Where to eat it: BeaverTails has since expanded across the country, with locations in Canadian landmarks such as Vancouver’s Grouse Mountain and Halifax’s Waterfront.
Sometimes it takes a fresh set of eyes (not to mention taste buds) to help us understand what makes a dish truly Canadian. Take Canadian-style pizza, for example, which is perhaps best defined by the menu at Ron Telesky Canadian Pizza in (of all places) Berlin, Germany. How did a German pizzeria end up making a name for itself with pies inspired by the Great White North? It turns out one of the owners did a high school exchange in Peterborough, Ontario, where he was impressed with the local pizza. It wasn’t quite as fried and doughy as American-style, yet the toppings were more inventive than traditional Italian-style pies. The resulting pizza on his Berlin menu is somewhere in-between: a thin-crust pizza with an array of creative pizzas toppings. Flavours include Cronenberg Crash (cilantro pesto, tandoori tofu, mango, peanuts and red pepper) and the Wayne Gretzky (feta, mozzarella and cheddar cheeses, Italian salami, speck and chorizo, hot peppers, chili flakes and caramelized onions). Maple syrup is proudly displayed as one of the additional (and complimentary) toppings.
Where to eat it: Ron Telesky’s is located in the Kreuzberg neighbourhood in Berlin.
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The origins of this rich, delectable and quintessentially Canadian dish can be traced back to the late 19th century. Consisting of a delicate, crumbly crust and a creamy centre made of a butter, sugar and egg mixture, there’s constant debate over whether raisins should be added to the mix.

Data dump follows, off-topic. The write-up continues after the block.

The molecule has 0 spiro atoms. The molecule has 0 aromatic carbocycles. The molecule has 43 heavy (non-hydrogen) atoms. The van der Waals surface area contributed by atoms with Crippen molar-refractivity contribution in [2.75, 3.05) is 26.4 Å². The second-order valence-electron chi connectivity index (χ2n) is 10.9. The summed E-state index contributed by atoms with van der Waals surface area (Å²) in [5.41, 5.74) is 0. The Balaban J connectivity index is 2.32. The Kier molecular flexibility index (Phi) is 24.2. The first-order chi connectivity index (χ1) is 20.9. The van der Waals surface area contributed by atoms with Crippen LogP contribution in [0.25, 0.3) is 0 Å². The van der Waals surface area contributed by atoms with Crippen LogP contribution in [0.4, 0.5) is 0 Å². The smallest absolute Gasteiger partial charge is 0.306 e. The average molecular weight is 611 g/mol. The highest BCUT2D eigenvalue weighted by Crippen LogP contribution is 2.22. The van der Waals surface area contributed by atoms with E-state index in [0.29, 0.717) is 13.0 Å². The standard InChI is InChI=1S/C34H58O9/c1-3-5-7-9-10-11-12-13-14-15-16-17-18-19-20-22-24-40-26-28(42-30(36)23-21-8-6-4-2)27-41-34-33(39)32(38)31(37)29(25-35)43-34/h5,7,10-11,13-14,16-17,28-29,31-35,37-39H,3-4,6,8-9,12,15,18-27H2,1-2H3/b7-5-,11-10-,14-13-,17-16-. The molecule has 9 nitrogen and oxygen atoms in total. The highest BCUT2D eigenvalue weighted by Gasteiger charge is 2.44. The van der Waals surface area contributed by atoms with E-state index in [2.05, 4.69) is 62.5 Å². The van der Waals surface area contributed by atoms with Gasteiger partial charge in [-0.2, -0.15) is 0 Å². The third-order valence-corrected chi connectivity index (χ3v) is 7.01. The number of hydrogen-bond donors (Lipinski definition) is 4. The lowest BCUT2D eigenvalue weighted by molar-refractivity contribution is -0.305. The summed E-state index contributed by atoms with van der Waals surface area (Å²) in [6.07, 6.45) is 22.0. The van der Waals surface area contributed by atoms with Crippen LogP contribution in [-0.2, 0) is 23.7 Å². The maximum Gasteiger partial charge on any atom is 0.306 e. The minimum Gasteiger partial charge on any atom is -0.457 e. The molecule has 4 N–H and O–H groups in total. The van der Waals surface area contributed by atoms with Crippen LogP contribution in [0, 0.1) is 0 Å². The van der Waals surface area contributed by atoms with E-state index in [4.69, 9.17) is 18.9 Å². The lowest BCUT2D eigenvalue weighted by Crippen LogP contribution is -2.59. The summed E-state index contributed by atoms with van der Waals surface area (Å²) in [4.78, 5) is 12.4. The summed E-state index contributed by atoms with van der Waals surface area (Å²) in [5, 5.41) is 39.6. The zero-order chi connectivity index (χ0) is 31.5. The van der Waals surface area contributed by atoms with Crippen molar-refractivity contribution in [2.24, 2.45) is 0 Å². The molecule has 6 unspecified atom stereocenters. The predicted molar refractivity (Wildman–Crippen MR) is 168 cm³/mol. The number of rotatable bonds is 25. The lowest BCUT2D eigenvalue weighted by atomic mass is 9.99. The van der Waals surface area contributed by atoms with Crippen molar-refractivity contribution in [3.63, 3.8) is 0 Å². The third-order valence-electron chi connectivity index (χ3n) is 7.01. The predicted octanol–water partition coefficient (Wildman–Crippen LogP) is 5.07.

More fascinating facts about the humble butter tart:
- Mary F. Williamson, a retired fine arts librarian at York University in Toronto, traced the earliest mention of the butter tart recipe to 1900 in the Royal Victoria Cook Book.
- Margaret MacLeod’s recipe for “filling tarts” is the first documented recipe and called for one cup of sugar, a half-cup butter, two eggs and a cup of currants.
- By midcentury, Eaton’s department store in Toronto included a butter tart in its boxed picnic lunches.
Where to eat it: Most coffee shops and bakeries will have them on hand, but it’s worth making a trip to Ontario—the birthplace of the butter tart—if you want to get serious about this sweet treat. In Toronto, the Baker Sisters are renowned for their Maple Key Tart Co. butter tarts—a must-buy on any Saturday morning stroll through the Evergreen Brickworks farmers’ market. In rural Kenilworth, Ontario, you will find the Butter Tart Trail, a string of 18 bakeries which sell the prized pastries. If that’s not enough to satisfy your craving, drive three hours east to the City of Kawartha Lakes, which offers its own Butter Tart Tour.